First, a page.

Wage Controls Past and Present

The Denver Post’s William Porter thinks it’s “good news” that Colorado’s minimum wage is going up in this time of economic trouble. But the effect of wage controls is to throw some people out of work, in this case some of those with the least experience trying to gain a foothold in the job market.

This past Wednesday I lamented the automatic increase in Colorado’s minimum wage. Yesterday I discussed some aspects of wage controls during the Great Depression. Here I discuss more of the background of wage controls as reviewed by Burton Folsom in his book, New Deal or Raw Deal?

Folsom notes that Congress imposed a minimum wage on Washington, D.C. in 1918 (page 113). The law required women to be paid $71.50 per month. The result? Congress Hall Hotel fired Willie Lyons, a woman working as an elevator operator for $35 per month, and hired a man for the same price. What a great way to help women.

Thankfully, the Supreme Court rejected the law, upholding the right “to freely contract with one another in respect of the price for which one shall tender service to the other in a purely private employment where both are willing, perhaps anxious, to agree.”

Folsom notes that wage controls were built into National Recovery Act codes until they were judiciously struck down in 1935 (page 114). Then in 1938 Congress passed a national minimum wage (page 114-15). The intent of the law was protectionism of New England industries, which were losing jobs to the lower-cost South.

The same year saw a return of the minimum wage in Washington, D.C. Folsom reviews, “Immediately after its passage, the Washington Post lamented, scores of maids and unskilled workers were laid off by local hotels” (page 115).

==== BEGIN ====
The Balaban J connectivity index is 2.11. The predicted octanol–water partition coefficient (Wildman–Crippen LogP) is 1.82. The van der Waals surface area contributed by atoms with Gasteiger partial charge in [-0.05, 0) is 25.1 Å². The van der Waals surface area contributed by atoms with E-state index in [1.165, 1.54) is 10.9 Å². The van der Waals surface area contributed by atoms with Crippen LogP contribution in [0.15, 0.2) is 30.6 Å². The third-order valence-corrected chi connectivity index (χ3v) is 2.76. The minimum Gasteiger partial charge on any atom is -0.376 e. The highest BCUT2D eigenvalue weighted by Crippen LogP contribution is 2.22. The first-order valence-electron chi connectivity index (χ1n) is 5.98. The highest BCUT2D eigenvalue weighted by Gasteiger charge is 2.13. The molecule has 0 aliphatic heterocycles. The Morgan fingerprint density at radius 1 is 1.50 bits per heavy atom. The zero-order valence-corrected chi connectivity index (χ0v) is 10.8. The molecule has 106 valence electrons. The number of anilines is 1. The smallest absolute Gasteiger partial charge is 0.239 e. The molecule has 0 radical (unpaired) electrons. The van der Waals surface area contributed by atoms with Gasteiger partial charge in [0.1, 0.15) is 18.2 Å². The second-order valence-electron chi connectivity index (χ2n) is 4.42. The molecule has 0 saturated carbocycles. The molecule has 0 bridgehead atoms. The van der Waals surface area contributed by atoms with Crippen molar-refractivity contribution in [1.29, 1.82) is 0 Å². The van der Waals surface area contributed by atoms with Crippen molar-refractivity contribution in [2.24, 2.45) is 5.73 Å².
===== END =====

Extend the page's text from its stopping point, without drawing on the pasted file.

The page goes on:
Folsom also discusses the fact that Social Security increased the cost of labor, also contributing to unemployment (page 116). Richard Vedder and Lowell Gallaway argue in Out of Work, “[N]early 1.2 million people were added to the unemployment rolls by 1938 because of the increases in labor costs associated with social insurance programs” (page 141).

Folsom, like Vedder and Gallaway, reviews too the harmful effects of union laws (pages 119-121).

Labor is not exempt from the laws of supply and demand. When wage controls push wages above their market rates, the result is unemployment. When politicians try to force businesses to pay employees more than they contribute, the result is that businesses fire people or decline to hire them. And yet we have Colorado “news” columnists proclaiming that wage controls are “good news.”

UPDATE: I have reviewed as much of Folsom’s book as I intend to. Following are links to previous articles on the Great Depression.

Yes, FDR Made Depression Worse and Longer

Politicians Caused and Worsened the Great Depression

Folsom Reviews FDR’s Errors

How Hoover and FDR Damaged Agriculture

‘Taxpayers… Bleeding at Every Pore’

Sirota and the New Deal